“There’s a lot less maintenance,” said Kosieracki, who doesn’t plan to move out any time soon.
While the Carleton Lofts are located in a high traffic area on University Avenue in Saint Paul, Kosieracki says he has never worried about the integrity of his neighbors or crime in the neighborhood.
Zack Jones, another resident of the Carleton Lofts, has also lived there for six years, occasionally with his daughter, and paints a similar picture of the complex.
“There’s been some bike thefts,” recalled Jones, who said he didn’t recall any other criminal activity in the area. “I feel like the people that live here are up and comers,” he said.
Whether the 169-unit complex in Saint Paul is comparable to the proposed 70-unit complex in Richfield is uncertain, however, it raises questions and further indicates how complicated the affordable housing scenario is.
The proposed complex would have residents with incomes in the same ballpark as the properties and residents currently surrounding it , according to the estimates of property values and median incomes by Homes.com in the area. Section 42 housing is slated for a single occupant making less than $35,280 and a family of four making less than $50,400.
In view of the heated opposition, Clark withdrew his proposal March 26, requesting an extension to revise his plans by the next city planning meeting on April 23.
“We’re trying to listen to the neighbors,” said Clark, “what are they concerned about and respond to that.”
Clark suggested that his new plan may involve the building being two stories opposed to four, to lessen a harsh visual transition between the complex and the houses surrounding it. The new plan will not reduce the unit size, however, and it will continue to be 100 percent affordable housing under Section 42 guidelines.
Why not Edina?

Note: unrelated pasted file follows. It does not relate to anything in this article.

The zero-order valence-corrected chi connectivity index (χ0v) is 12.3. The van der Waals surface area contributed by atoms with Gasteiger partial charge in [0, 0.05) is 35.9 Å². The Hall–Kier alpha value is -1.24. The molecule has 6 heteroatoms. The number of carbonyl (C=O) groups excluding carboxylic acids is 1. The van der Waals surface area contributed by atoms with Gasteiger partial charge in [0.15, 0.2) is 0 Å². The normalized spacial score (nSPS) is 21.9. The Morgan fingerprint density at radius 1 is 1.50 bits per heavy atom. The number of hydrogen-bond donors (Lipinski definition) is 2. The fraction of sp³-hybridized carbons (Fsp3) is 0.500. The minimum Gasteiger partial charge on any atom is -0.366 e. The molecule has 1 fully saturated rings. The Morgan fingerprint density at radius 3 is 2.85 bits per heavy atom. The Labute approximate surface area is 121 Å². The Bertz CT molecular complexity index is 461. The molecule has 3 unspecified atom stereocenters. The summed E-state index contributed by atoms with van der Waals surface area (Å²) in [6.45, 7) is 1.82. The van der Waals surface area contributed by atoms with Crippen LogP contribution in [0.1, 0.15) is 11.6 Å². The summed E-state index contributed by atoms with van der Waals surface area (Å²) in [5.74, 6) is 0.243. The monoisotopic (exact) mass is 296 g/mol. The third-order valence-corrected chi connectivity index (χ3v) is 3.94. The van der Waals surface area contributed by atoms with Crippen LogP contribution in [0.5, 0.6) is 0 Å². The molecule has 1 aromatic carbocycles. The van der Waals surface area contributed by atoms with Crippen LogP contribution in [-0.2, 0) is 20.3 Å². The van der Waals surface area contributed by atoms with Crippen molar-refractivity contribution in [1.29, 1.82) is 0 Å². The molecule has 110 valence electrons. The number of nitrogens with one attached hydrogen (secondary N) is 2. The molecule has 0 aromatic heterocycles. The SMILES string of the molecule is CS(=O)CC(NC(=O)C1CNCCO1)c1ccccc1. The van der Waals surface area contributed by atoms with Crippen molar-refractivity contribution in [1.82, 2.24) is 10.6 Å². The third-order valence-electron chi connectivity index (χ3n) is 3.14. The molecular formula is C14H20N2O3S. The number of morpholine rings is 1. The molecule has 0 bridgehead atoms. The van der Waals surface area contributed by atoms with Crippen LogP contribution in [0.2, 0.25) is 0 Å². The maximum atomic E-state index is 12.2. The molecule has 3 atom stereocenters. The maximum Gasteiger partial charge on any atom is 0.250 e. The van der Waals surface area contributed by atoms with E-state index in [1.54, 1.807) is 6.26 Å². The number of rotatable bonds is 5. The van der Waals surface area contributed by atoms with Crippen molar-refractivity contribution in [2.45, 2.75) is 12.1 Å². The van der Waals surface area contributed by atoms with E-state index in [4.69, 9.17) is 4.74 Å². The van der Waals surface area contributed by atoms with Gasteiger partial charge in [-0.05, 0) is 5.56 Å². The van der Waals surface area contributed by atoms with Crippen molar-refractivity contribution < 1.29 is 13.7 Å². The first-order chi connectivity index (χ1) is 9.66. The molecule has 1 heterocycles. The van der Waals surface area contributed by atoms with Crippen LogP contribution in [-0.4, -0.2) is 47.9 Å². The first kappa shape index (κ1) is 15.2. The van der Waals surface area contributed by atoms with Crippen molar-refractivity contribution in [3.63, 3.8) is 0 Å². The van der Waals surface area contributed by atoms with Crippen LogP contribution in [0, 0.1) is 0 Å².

RCU members believe affordable housing is being disproportionately placed in Richfield — an area they already consider to be “affordable.” Many point fingers at neighborhing Edina, which they say is not welcoming affordable housing.
Ghislaine Ball, of RCU, compares Edina to a neglectful brother who keeps forgetting to pay for dinner, perpetually leaving Richfield with the tab.
Joseph Hoover compares the situation to life boats. “Richfield’s boat is leaky, alright?” said Hoover. “It’s very crowded and it’s continually picking up people. Edina has a yacht […] and it’s nice and empty.”
Ball and Hoover have some numbers on their side. Between 1996 and 2009, Edina only met six percent of its affordable housing goal while Richfield met about 40 percent, and the trend seems to be continuing.
Between now and 2020, Richfield is expected to build 765 units of affordable housing, while Edina is only expected to build 212, according to a study done by the Met Council.
“The biggest factor, with respect to Richfield having a higher ‘needs’ number, is that Richfield is forecast to grow more than Edina in the decade,” wrote Bonnie Kollodge of the Met Council in an email interview. “In addition, Richfield is in closer proximity to more lower-wage jobs than is the city of Edina.”